FIGS. 16A to 16D are diagrams illustrating one cycle of the output signal from the data output buffer circuit 26 and one cycle of the output signal from each of the inverter circuits 406 and 416 in a case where the transmission serial data signal TX_DATA is a rectangular signal having a pulse width of 40 ns. FIG. 16A and FIG. 16B are diagrams illustrating a case of load capacitance CL=10 pF, and FIG. 16C and FIG. 16D are diagrams illustrating a case of load capacitance CL=50 pF. Solid lines indicate the output of the data output buffer circuit 26 according to the second embodiment, and broken lines illustrate the output of a tristate buffer circuit from related art. FIG. 16A and FIG. 16C are diagrams illustrating the output signal of the data output buffer circuit 26, and FIG. 16B and FIG. 16D are diagrams illustrating the output signals of the inverter circuits 406 (V1) and 416 (V2).

First, a case where the enable signal EN is a low level signal will be described. In this case, the inverter circuit 400 receives input of a low level signal, and the inverter circuit 410 receives input of a high level signal.

The inverter circuit 400 into which a low level signal is input outputs a high level signal. Since the output of a NOR circuit is at the low level if one of the two input signals thereof is at the high level, the NOR circuit 404 outputs a low level signal. This low level signal output turns into a high level signal through the inverter circuit 406, and the high level signal is input into the gate of the p-type MOSFET 408. The p-type MOSFET 408 of which the gate receives input of the high level signal is turned OFF and is in a state that prevents flow of a drain current.

The inverter circuit 410 into which a high level signal is input outputs a low level signal. Since the output of a NAND circuit is at the high level if one of the two input signals thereof is at the low level, the NAND circuit 414 outputs a high level signal. This high level signal output turns into a low level signal through the inverter circuit 416, and the low level signal is input into the gate of the n-type MOSFET 418. The n-type MOSFET 418 of which the gate receives input of the low level signal is turned OFF and is in a state that prevents flow of a drain current.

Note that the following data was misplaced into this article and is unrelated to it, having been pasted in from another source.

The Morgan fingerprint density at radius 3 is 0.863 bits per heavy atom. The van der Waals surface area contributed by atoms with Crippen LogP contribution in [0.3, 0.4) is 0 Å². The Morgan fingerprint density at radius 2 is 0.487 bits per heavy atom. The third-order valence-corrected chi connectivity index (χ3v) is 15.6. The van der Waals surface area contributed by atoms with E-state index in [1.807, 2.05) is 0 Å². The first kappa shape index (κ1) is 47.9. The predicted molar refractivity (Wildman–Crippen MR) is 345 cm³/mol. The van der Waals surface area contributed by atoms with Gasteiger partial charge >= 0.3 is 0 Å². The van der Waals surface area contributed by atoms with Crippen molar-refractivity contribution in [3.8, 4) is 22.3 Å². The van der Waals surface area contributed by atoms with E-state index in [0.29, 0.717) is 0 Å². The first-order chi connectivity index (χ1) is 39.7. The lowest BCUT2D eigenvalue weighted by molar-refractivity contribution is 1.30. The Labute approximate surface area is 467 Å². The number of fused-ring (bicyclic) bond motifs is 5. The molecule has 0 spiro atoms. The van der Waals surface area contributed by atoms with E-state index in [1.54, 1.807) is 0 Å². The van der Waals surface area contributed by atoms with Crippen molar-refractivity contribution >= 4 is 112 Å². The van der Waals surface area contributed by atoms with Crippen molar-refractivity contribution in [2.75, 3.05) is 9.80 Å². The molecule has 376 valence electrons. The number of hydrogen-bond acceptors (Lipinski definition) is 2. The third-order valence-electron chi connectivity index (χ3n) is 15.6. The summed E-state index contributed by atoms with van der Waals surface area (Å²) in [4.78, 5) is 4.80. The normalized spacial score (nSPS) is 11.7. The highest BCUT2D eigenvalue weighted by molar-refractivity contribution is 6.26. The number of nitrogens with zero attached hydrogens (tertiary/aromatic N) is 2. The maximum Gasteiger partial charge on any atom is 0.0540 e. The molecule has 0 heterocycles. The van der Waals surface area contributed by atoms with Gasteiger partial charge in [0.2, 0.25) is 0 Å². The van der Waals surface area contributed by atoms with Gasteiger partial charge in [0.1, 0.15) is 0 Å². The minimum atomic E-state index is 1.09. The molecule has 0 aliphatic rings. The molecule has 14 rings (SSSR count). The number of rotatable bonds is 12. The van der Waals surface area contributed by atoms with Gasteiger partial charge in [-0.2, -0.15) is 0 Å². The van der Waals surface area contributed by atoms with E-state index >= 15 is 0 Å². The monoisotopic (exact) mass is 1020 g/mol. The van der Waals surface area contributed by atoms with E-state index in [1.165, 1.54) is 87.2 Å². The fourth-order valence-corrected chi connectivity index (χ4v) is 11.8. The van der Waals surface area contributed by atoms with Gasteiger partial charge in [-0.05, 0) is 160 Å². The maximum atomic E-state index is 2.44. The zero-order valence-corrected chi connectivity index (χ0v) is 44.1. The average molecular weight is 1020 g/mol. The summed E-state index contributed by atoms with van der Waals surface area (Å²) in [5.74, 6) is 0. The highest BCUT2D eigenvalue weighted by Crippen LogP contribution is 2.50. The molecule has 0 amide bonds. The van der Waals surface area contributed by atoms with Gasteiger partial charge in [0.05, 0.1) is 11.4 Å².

In this case, as above described, the input of the first additional circuit 40 is disconnected from the output thereof since both of the p-type MOSFET 408 and the n-type MOSFET 418 are turned OFF. That is, the data output buffer circuit 26 as a whole is in a so-called high impedance state if the enable signal EN is a low level signal and does not output the transmission serial data signal TX_DATA which is an input signal.

Next, a case where the enable signal EN is a high level signal will be described. If the enable signal EN is at the high level and, furthermore, the transmission serial data signal TX_DATA is at the low level, a low level signal is output to both of the inverter circuit 400 and the inverter circuit 410. If a low level signal is input into the inverter circuit 400, the p-type MOSFET 408 is turned OFF as above described. This state is illustrated by V1 between, for example, 80 ns and 90 ns in FIG. 16B and FIG. 16D.

The inverter circuit 410 into which a low level signal is input outputs a high level signal. The NAND circuit 414 receives input of the high level signal and a low level signal output from the tristate buffer circuit 38 and outputs a high level signal. This high level signal is converted into a low level signal through the inverter circuit 416, and the low level signal is input into the gate of the n-type MOSFET 418. The n-type MOSFET of which the gate receives input of the low level signal is turned OFF. This state is illustrated by V2 between, for example, 80 ns and 90 ns in FIG. 16B and FIG. 16D.

That is, a current does not flow in both of the drain of the p-type MOSFET 408 and the drain of the n-type MOSFET 418. In this case, the output signal is a low level signal that corresponds to the output signal of the tristate buffer circuit 38. This state is illustrated by the solid lines between, for example, 80 ns and 90 ns in FIG. 16A and FIG. 16C.

Next, a case where the transmission serial data signal TX_DATA transitions from the low level to the high level when the enable signal EN is a high level signal will be described. If the transmission serial data signal TX_DATA transitions from the low level to the high level, both of the inverter circuit 400 and the inverter circuit 410 receive input of a high level signal. The tristate buffer circuit 38 outputs a high level signal.

In this case, a rise time of a signal that is output from the p-type MOSFET 394 and the n-type MOSFET 396 of the tristate buffer circuit 38 is delayed according to the size of the load capacitance CL. A relationship between this delay time due to the MOSFETs of the tristate buffer and the delay time of each of the first delay circuit 402 and the second delay circuit 412 changes the effect of the data output buffer circuit 26.